Congratulations to world-renowned chef René Redzepi for proving that the Venn diagram for “dad jokes about food” and “intensely technical cooking” is, in fact, a circle.
At Noma, the chef’s Copenhagen fine-dining restaurant widely considered to be one of the best restaurants in the world, Redzepi has long worked from the theory that his food should express a sense of time and place. Given his propensity for making food that looks like other foods, it’s clear he also wants his food to express a sense of humor.
Here now, the finest moments of trompe l’oeil from Noma’s reopening early last year:
This malt flatbread looks like a crab shell, and came topped with crab meat.
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Here’s a dish of freshly cooked, sweet crab meat. It rests on malt flatbread. But you might ask, why go that extra mile to make the flatbread look like a crab? After all, it’s just flatbread. But the reality is that it isn’t JUST flatbread. It is the ingredient, but it’s also the craft, it’s the technique, it’s the surprise, and pride in the work we do everyday. To us, it’s about devoting as much time to making a piece of flatbread as you would cleaning and carving the finest cut of meat, or fish. It is simply who we are. Doing that little bit extra. (Swipe to see the process)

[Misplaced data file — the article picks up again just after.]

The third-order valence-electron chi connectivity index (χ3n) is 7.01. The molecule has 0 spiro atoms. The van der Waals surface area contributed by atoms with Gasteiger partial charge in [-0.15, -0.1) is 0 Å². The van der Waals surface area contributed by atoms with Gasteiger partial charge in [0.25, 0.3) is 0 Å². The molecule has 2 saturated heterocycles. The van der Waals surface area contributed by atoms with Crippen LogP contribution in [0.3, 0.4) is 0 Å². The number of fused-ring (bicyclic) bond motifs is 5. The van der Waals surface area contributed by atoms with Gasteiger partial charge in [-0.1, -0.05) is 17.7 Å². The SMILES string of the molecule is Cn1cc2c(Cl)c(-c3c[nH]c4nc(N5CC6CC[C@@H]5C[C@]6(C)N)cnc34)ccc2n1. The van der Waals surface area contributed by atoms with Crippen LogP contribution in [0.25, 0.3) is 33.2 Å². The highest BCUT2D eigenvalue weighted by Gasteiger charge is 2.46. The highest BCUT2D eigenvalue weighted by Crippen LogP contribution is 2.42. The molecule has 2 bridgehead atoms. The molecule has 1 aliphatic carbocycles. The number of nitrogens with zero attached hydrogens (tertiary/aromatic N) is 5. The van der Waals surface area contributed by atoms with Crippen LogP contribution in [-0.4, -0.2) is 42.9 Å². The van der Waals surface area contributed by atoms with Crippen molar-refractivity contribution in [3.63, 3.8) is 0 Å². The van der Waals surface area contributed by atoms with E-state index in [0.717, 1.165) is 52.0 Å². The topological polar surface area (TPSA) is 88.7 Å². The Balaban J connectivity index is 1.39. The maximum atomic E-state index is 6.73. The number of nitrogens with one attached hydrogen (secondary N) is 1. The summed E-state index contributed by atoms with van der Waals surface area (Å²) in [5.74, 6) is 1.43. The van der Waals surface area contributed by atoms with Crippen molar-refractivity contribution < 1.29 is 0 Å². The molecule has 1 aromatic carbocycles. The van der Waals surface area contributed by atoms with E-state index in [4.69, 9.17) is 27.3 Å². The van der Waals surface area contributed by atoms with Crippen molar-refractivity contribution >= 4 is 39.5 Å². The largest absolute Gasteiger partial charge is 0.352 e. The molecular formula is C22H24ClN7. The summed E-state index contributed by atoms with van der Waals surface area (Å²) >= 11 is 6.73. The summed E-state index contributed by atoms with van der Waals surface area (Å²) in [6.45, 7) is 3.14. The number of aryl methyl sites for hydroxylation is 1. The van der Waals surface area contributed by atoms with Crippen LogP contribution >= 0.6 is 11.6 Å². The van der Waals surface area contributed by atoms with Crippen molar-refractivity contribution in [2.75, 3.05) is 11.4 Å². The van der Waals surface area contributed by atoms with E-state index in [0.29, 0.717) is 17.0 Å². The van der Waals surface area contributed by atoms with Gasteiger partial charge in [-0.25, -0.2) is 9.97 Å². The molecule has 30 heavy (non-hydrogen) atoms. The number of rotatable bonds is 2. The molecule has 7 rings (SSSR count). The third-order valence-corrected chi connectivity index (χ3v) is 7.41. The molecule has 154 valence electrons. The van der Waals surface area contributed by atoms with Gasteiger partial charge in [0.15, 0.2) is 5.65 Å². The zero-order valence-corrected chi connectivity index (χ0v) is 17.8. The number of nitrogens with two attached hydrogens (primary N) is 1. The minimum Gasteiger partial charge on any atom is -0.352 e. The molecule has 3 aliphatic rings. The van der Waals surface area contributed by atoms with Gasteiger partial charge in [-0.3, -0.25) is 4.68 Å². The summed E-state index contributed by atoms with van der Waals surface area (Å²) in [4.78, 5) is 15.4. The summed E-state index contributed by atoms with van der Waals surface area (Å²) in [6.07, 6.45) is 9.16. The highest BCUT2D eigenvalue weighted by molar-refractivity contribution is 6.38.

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This might look like a dead beetle in an entomologist’s display box, but it’s really a jelly bite made from blackberry and flowers.
These starfish are actually saffron cardamom caramels, and look at how bumpy they are. They even have a white-ish bottom like real starfish.
We can fight about whether this counts as true trompe l’oeil but there’s no way anyone seeing this beauty for the first time would have guessed this shawarma was made from celeriac.
This is a flower pot you can cut down the center with a knife. Because it’s not actually a flower pot it’s a cake.
• @reneredzepinoma [Instagram]
Source | Foodbase.fun